Here's a draft of our lead editorial for Friday:
Idaho’s watchable wildlife is a great amenity. Along our state’s roads and highways, however, wildlife is a hazard.
At least 5,000 elk, deer and moose were killed in vehicle accidents in 2011 — and that’s a low-end estimate that reflects only reported accidents.
The problem is as old as the automobile, of course, but the problem only figures to worsen as the state’s population grows and encroaches into more remote and wildlife-rich areas.
One partial solution: wildlife crossings that detour animals around motorized traffic. East of Boise — on a stretch of Idaho 21 that once placed 2,600 daily motorists on a collision course with migrating deer and elk — the early signs are promising. From October through May, no vehicle-wildlife accidents were reported in an area that had logged an average of seven such accidents a year.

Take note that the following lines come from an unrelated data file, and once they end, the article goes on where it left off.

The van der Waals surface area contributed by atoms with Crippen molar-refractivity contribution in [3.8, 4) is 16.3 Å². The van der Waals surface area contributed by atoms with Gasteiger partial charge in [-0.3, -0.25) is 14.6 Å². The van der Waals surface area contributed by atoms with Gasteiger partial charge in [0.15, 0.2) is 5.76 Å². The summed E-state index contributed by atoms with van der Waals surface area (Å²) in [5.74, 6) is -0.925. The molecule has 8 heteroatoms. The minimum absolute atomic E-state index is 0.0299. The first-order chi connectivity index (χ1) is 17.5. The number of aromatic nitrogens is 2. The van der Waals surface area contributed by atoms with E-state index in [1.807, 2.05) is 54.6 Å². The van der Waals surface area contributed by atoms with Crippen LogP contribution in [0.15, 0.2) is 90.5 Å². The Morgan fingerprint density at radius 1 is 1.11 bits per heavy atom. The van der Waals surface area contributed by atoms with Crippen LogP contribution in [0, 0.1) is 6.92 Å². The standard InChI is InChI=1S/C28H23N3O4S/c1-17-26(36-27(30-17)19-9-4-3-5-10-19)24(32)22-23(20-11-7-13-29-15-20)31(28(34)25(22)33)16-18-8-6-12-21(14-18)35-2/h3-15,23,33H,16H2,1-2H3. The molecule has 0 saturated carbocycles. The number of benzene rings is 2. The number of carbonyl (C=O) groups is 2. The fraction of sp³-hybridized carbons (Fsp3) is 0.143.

Unfortunately, funding wildlife crossings in Idaho has proven to be a hit-or-miss proposition. The Idaho 21 project was bankrolled with $800,000 from the federal economic stimulus law — a one-shot funding source if ever there was one. While Idaho’s fifth wildlife underpass will be completed along North Idaho’s U.S. 95 next fall, Idaho’s investment in these projects still lags behind neighboring states.
It’s time for the state to do more. Idaho’s motorists are worth the money. So are the state’s big-game and watchable wildlife populations.
And the time is right to step up the investment — because, in coming years, the opportunity will be there. Inevitably, Idaho is going to have to refocus on its highway repair and expansion backlog, an effort that was waylaid by the recession.
Every time the state rebuilds and repairs highways in prime wildlife habitat, the state has a chance to go the extra mile for safety and wildlife preservation.